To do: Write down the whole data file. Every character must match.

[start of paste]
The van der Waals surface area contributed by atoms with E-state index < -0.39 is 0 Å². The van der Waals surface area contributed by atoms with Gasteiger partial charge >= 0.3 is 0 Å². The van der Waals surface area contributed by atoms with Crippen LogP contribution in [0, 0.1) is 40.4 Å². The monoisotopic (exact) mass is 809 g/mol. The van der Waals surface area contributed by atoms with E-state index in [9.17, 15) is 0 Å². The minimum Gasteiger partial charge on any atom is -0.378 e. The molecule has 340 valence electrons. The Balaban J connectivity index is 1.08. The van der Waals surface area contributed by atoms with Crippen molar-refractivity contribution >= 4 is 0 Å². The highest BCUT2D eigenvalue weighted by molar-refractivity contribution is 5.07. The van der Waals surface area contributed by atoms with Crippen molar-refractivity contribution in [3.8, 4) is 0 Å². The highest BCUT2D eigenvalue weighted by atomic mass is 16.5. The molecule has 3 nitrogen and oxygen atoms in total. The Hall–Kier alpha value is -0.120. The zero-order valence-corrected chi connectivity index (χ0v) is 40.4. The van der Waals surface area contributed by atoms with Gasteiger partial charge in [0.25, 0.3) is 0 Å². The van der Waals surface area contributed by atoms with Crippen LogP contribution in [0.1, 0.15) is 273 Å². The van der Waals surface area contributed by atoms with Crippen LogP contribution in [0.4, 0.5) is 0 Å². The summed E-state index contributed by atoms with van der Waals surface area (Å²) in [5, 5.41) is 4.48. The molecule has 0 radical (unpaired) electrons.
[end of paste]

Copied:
The van der Waals surface area contributed by atoms with E-state index < -0.39 is 0 Å². The van der Waals surface area contributed by atoms with Gasteiger partial charge >= 0.3 is 0 Å². The van der Waals surface area contributed by atoms with Crippen LogP contribution in [0, 0.1) is 40.4 Å². The monoisotopic (exact) mass is 809 g/mol. The van der Waals surface area contributed by atoms with E-state index in [9.17, 15) is 0 Å². The minimum Gasteiger partial charge on any atom is -0.378 e. The molecule has 340 valence electrons. The Balaban J connectivity index is 1.08. The van der Waals surface area contributed by atoms with Crippen molar-refractivity contribution >= 4 is 0 Å². The highest BCUT2D eigenvalue weighted by molar-refractivity contribution is 5.07. The van der Waals surface area contributed by atoms with Crippen molar-refractivity contribution in [3.8, 4) is 0 Å². The highest BCUT2D eigenvalue weighted by atomic mass is 16.5. The molecule has 3 nitrogen and oxygen atoms in total. The Hall–Kier alpha value is -0.120. The zero-order valence-corrected chi connectivity index (χ0v) is 40.4. The van der Waals surface area contributed by atoms with Gasteiger partial charge in [0.25, 0.3) is 0 Å². The van der Waals surface area contributed by atoms with Crippen LogP contribution in [0.1, 0.15) is 273 Å². The van der Waals surface area contributed by atoms with Crippen LogP contribution in [0.4, 0.5) is 0 Å². The summed E-state index contributed by atoms with van der Waals surface area (Å²) in [5, 5.41) is 4.48. The molecule has 0 radical (unpaired) electrons.